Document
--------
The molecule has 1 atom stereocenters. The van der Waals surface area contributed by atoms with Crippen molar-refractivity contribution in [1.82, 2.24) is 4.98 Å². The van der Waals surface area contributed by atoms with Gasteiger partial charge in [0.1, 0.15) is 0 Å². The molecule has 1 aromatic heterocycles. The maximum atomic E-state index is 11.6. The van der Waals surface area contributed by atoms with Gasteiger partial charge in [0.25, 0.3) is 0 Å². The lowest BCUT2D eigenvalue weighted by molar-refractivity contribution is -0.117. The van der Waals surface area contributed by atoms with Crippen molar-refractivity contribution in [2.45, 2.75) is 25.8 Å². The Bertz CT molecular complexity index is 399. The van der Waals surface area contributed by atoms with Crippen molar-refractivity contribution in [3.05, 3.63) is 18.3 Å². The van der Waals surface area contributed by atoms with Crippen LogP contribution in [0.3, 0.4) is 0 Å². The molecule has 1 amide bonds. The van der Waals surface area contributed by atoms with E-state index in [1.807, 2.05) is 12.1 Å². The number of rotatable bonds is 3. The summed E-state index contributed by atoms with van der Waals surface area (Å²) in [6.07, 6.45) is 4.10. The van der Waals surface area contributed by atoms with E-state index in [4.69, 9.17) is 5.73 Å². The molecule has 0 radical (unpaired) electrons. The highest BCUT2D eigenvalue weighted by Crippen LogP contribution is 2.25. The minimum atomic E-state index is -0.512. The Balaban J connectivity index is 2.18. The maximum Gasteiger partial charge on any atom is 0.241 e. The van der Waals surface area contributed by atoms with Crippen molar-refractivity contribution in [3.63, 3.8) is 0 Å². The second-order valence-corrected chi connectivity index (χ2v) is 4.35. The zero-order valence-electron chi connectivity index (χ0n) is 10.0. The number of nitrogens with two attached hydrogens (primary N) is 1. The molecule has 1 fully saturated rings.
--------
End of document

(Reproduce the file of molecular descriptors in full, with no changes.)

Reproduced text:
The molecule has 1 atom stereocenters. The van der Waals surface area contributed by atoms with Crippen molar-refractivity contribution in [1.82, 2.24) is 4.98 Å². The van der Waals surface area contributed by atoms with Gasteiger partial charge in [0.1, 0.15) is 0 Å². The molecule has 1 aromatic heterocycles. The maximum atomic E-state index is 11.6. The van der Waals surface area contributed by atoms with Gasteiger partial charge in [0.25, 0.3) is 0 Å². The lowest BCUT2D eigenvalue weighted by molar-refractivity contribution is -0.117. The van der Waals surface area contributed by atoms with Crippen molar-refractivity contribution in [2.45, 2.75) is 25.8 Å². The Bertz CT molecular complexity index is 399. The van der Waals surface area contributed by atoms with Crippen molar-refractivity contribution in [3.05, 3.63) is 18.3 Å². The van der Waals surface area contributed by atoms with Crippen LogP contribution in [0.3, 0.4) is 0 Å². The molecule has 1 amide bonds. The van der Waals surface area contributed by atoms with E-state index in [1.807, 2.05) is 12.1 Å². The number of rotatable bonds is 3. The summed E-state index contributed by atoms with van der Waals surface area (Å²) in [6.07, 6.45) is 4.10. The van der Waals surface area contributed by atoms with E-state index in [4.69, 9.17) is 5.73 Å². The molecule has 0 radical (unpaired) electrons. The highest BCUT2D eigenvalue weighted by Crippen LogP contribution is 2.25. The minimum atomic E-state index is -0.512. The Balaban J connectivity index is 2.18. The maximum Gasteiger partial charge on any atom is 0.241 e. The van der Waals surface area contributed by atoms with Crippen molar-refractivity contribution in [3.63, 3.8) is 0 Å². The second-order valence-corrected chi connectivity index (χ2v) is 4.35. The zero-order valence-electron chi connectivity index (χ0n) is 10.0. The number of nitrogens with two attached hydrogens (primary N) is 1. The molecule has 1 fully saturated rings.